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What went wrong?!

Argos Mobile screenIt has been reported by the BBC that Argos have had issues with their new roll out of their redesigned eCommerce site. And for the second most popular eCommerce destination to be effectively down for 2 days this has a huge impact for online revenue and also the Argos brand. So what could have gone wrong with the roll out and what lessons can other online retailers learn from this.

The first item to look at is the time of year that this occurred, the end of October. Like many retailers Argos will have a code freeze in November to ensure that the platform is stable for the pre-Christmas sales and also for the Christmas trading period. Code freezes normally last until after the January sales and it is a good way to ensure that no changes happen that could effect sales. So this major release looks like it had to go in before a code freeze starts. Because of the issues that Argos saw over the last couple of days, it is safe to assume that the deployment was not fully tested and was rushed to put live just so that it can go in before the code freeze. 

The second item to look at, is when the issues occurred on production, why did they not roll back to the previous version of the code? With every new release that a retailer makes the roll back strategy has to be the most important part of the deployment. As this provides the insurance that when things go wrong, and with software they will at some point go wrong, that there is a backup plan that allows minimal distribution to sells. The fact that they did not go back suggests that either this was too big a release with too many changes to other components that they could not go back, or they did not have a roll back plan.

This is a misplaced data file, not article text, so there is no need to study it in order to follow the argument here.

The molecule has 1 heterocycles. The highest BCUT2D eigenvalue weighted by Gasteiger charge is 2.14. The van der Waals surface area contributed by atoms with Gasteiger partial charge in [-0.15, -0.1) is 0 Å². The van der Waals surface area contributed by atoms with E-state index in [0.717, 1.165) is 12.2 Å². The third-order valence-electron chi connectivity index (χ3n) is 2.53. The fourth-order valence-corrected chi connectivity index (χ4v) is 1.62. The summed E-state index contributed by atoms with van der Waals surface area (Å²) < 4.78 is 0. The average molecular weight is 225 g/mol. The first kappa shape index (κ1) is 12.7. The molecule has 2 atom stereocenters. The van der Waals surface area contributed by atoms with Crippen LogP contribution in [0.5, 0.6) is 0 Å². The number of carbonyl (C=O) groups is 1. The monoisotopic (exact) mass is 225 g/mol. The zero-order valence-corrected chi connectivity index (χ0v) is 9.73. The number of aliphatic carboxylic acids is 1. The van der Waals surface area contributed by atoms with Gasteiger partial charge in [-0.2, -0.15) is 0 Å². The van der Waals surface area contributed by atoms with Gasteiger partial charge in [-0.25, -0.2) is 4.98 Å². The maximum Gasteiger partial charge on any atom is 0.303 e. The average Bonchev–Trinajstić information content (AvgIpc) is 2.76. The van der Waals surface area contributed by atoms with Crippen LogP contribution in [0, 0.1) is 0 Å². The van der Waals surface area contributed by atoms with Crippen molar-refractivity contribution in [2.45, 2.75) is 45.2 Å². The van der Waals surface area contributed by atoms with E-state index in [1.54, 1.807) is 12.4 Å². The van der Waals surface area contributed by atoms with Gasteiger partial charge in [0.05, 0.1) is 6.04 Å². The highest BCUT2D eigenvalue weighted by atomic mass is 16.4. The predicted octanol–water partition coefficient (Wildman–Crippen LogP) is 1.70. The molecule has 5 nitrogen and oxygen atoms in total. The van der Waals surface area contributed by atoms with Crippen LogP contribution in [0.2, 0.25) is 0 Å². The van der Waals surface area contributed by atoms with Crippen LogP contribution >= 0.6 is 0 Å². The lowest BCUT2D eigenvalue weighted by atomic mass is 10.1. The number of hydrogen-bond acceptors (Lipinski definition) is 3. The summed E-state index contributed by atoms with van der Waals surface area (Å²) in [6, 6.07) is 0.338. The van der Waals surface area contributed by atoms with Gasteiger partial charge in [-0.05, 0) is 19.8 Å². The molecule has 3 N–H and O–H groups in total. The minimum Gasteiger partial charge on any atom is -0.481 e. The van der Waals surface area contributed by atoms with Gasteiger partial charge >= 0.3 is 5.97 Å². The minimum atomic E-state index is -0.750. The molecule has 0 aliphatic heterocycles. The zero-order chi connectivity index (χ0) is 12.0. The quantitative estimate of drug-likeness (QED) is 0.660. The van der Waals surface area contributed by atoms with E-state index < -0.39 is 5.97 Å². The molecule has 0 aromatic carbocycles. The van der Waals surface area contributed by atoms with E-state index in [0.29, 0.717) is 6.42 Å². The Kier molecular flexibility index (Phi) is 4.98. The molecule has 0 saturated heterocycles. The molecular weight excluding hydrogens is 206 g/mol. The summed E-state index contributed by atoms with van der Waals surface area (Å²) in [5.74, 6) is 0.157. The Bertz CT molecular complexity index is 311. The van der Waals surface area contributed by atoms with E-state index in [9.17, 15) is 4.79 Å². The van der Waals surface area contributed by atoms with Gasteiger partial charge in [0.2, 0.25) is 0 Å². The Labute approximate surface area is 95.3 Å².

The third item to look at, is now that the site is stable and is live, is it performing at the most optimal for a retailer that is number 2 in the IMRG and Experian top 100 list. Looking at Google Page speed, it is currently getting a B grade and for YSlow it is getting a D grade. We would expect them to be getting an A grade on both of these. Also the page load time for the homepage is taking over 5 seconds to load and has just over 1.4MB of data. Both of these are not good for mobile and tablet users. The normal rule of thumb is that if a page takes over 4 seconds to load, the shopper will normally switch off and look at another site. Checking for W3C errors, on the homepage there are 7 errors; W3C errors will effect how the page is rendered on certain browser and can stop the purchase path.

So what can other retailers learn from this:

1. Test, Test and Test; Perform User Acceptance Tests, Load testing and full regression testing before you go-live and if there are any problems that will effect trading, don’t push it live to meet a deadline. In Argos case they should have pushed it back a couple of weeks and have gone live during code freeze. It is a big strong decision to make by a eCommerce Director,  but if it saves bad press and more importantly loss of revenue then it would be the best decision to make.

2. Plan every release so that it has a clearly defined and tested roll back strategy. For smaller releases this is easy, however for large releases this requires lots of planning and testing. And when things start to go wrong was a release, don’t be afraid to roll back and try again. Valuable lessons can be leant when a release goes wrong and can be used to improve future releases.

3. If you are releasing something new to your website, make sure that it is the best quality with A grades on both Page Speed and YSlow, with 0 W3C errors and that all pages load in under 4 seconds. 

InventCommerce are a Solution Integrator for Hybris, Magento and Demandware, we have a wealth of experience in eCommerce projects, releases and international expansion.